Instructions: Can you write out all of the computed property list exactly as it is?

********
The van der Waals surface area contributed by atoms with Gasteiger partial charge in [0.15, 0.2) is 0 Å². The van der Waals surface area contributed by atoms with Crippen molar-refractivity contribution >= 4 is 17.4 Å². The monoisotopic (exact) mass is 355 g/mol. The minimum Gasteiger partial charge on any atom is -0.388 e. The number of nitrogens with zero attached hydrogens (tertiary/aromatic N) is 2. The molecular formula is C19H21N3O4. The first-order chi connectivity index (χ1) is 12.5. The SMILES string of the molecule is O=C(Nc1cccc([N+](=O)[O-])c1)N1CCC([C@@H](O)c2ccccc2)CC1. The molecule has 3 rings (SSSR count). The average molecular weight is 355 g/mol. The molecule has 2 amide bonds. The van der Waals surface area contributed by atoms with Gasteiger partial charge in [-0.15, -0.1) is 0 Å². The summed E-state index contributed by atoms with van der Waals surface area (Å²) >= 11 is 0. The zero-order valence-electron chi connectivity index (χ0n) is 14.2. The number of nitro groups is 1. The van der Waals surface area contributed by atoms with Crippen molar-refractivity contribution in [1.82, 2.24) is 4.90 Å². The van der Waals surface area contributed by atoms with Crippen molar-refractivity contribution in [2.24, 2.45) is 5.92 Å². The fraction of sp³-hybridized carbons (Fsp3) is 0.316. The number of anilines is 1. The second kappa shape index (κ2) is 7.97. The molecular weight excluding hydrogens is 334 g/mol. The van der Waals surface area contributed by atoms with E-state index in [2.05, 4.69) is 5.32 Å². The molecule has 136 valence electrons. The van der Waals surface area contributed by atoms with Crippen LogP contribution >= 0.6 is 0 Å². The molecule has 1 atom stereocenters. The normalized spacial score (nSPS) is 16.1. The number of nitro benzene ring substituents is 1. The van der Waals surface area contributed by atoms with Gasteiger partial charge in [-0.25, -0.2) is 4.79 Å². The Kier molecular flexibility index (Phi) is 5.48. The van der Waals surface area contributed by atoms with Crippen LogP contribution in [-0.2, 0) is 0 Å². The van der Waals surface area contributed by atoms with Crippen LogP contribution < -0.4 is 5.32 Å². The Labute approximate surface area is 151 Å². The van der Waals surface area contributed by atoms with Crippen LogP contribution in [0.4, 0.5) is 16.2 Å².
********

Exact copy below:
The van der Waals surface area contributed by atoms with Gasteiger partial charge in [0.15, 0.2) is 0 Å². The van der Waals surface area contributed by atoms with Crippen molar-refractivity contribution >= 4 is 17.4 Å². The monoisotopic (exact) mass is 355 g/mol. The minimum Gasteiger partial charge on any atom is -0.388 e. The number of nitrogens with zero attached hydrogens (tertiary/aromatic N) is 2. The molecular formula is C19H21N3O4. The first-order chi connectivity index (χ1) is 12.5. The SMILES string of the molecule is O=C(Nc1cccc([N+](=O)[O-])c1)N1CCC([C@@H](O)c2ccccc2)CC1. The molecule has 3 rings (SSSR count). The average molecular weight is 355 g/mol. The molecule has 2 amide bonds. The van der Waals surface area contributed by atoms with Gasteiger partial charge in [-0.15, -0.1) is 0 Å². The summed E-state index contributed by atoms with van der Waals surface area (Å²) >= 11 is 0. The zero-order valence-electron chi connectivity index (χ0n) is 14.2. The number of nitro groups is 1. The van der Waals surface area contributed by atoms with Crippen molar-refractivity contribution in [1.82, 2.24) is 4.90 Å². The van der Waals surface area contributed by atoms with Crippen molar-refractivity contribution in [2.24, 2.45) is 5.92 Å². The fraction of sp³-hybridized carbons (Fsp3) is 0.316. The number of anilines is 1. The second kappa shape index (κ2) is 7.97. The molecular weight excluding hydrogens is 334 g/mol. The van der Waals surface area contributed by atoms with E-state index in [2.05, 4.69) is 5.32 Å². The molecule has 136 valence electrons. The van der Waals surface area contributed by atoms with Crippen LogP contribution >= 0.6 is 0 Å². The molecule has 1 atom stereocenters. The normalized spacial score (nSPS) is 16.1. The number of nitro benzene ring substituents is 1. The van der Waals surface area contributed by atoms with Gasteiger partial charge in [-0.25, -0.2) is 4.79 Å². The Kier molecular flexibility index (Phi) is 5.48. The van der Waals surface area contributed by atoms with Crippen LogP contribution in [-0.2, 0) is 0 Å². The van der Waals surface area contributed by atoms with Crippen LogP contribution < -0.4 is 5.32 Å². The Labute approximate surface area is 151 Å². The van der Waals surface area contributed by atoms with Crippen LogP contribution in [0.4, 0.5) is 16.2 Å².